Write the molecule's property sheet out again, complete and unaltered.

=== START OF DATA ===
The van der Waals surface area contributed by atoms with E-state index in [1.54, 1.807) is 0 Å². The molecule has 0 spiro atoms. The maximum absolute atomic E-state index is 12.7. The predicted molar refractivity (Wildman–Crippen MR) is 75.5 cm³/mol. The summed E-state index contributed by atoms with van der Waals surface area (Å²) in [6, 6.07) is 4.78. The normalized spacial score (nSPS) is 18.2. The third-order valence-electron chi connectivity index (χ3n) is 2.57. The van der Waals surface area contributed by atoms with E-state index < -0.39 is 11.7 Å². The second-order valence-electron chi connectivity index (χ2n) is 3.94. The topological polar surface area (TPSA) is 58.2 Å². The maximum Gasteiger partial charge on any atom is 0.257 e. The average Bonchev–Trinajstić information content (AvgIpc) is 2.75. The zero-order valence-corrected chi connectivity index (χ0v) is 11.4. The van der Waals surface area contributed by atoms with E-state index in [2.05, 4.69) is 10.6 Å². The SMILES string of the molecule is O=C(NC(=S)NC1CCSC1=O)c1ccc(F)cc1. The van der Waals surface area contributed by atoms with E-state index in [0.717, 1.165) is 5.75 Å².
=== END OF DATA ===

The van der Waals surface area contributed by atoms with E-state index in [1.54, 1.807) is 0 Å². The molecule has 0 spiro atoms. The maximum absolute atomic E-state index is 12.7. The predicted molar refractivity (Wildman–Crippen MR) is 75.5 cm³/mol. The summed E-state index contributed by atoms with van der Waals surface area (Å²) in [6, 6.07) is 4.78. The normalized spacial score (nSPS) is 18.2. The third-order valence-electron chi connectivity index (χ3n) is 2.57. The van der Waals surface area contributed by atoms with E-state index < -0.39 is 11.7 Å². The second-order valence-electron chi connectivity index (χ2n) is 3.94. The topological polar surface area (TPSA) is 58.2 Å². The maximum Gasteiger partial charge on any atom is 0.257 e. The average Bonchev–Trinajstić information content (AvgIpc) is 2.75. The zero-order valence-corrected chi connectivity index (χ0v) is 11.4. The van der Waals surface area contributed by atoms with E-state index in [2.05, 4.69) is 10.6 Å². The SMILES string of the molecule is O=C(NC(=S)NC1CCSC1=O)c1ccc(F)cc1. The van der Waals surface area contributed by atoms with E-state index in [0.717, 1.165) is 5.75 Å².